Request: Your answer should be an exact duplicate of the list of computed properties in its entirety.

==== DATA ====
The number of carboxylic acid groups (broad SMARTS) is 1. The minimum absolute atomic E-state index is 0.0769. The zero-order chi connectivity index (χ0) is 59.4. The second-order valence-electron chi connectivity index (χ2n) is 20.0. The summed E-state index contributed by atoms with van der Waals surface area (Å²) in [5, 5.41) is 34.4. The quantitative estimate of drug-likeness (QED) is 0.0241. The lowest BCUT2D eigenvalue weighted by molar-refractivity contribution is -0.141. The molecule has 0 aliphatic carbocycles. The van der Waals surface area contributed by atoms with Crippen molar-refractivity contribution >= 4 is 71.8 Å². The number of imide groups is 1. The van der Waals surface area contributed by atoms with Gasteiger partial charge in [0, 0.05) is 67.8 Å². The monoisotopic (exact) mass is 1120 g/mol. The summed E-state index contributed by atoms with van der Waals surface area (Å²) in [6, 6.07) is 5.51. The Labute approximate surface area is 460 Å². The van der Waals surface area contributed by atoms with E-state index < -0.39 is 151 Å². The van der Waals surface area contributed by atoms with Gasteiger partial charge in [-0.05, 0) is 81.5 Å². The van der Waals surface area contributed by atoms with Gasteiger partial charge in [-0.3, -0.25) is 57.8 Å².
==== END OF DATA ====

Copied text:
The number of carboxylic acid groups (broad SMARTS) is 1. The minimum absolute atomic E-state index is 0.0769. The zero-order chi connectivity index (χ0) is 59.4. The second-order valence-electron chi connectivity index (χ2n) is 20.0. The summed E-state index contributed by atoms with van der Waals surface area (Å²) in [5, 5.41) is 34.4. The quantitative estimate of drug-likeness (QED) is 0.0241. The lowest BCUT2D eigenvalue weighted by molar-refractivity contribution is -0.141. The molecule has 0 aliphatic carbocycles. The van der Waals surface area contributed by atoms with Crippen molar-refractivity contribution >= 4 is 71.8 Å². The number of imide groups is 1. The van der Waals surface area contributed by atoms with Gasteiger partial charge in [0, 0.05) is 67.8 Å². The monoisotopic (exact) mass is 1120 g/mol. The summed E-state index contributed by atoms with van der Waals surface area (Å²) in [6, 6.07) is 5.51. The Labute approximate surface area is 460 Å². The van der Waals surface area contributed by atoms with E-state index < -0.39 is 151 Å². The van der Waals surface area contributed by atoms with Gasteiger partial charge in [-0.05, 0) is 81.5 Å². The van der Waals surface area contributed by atoms with Gasteiger partial charge in [-0.3, -0.25) is 57.8 Å².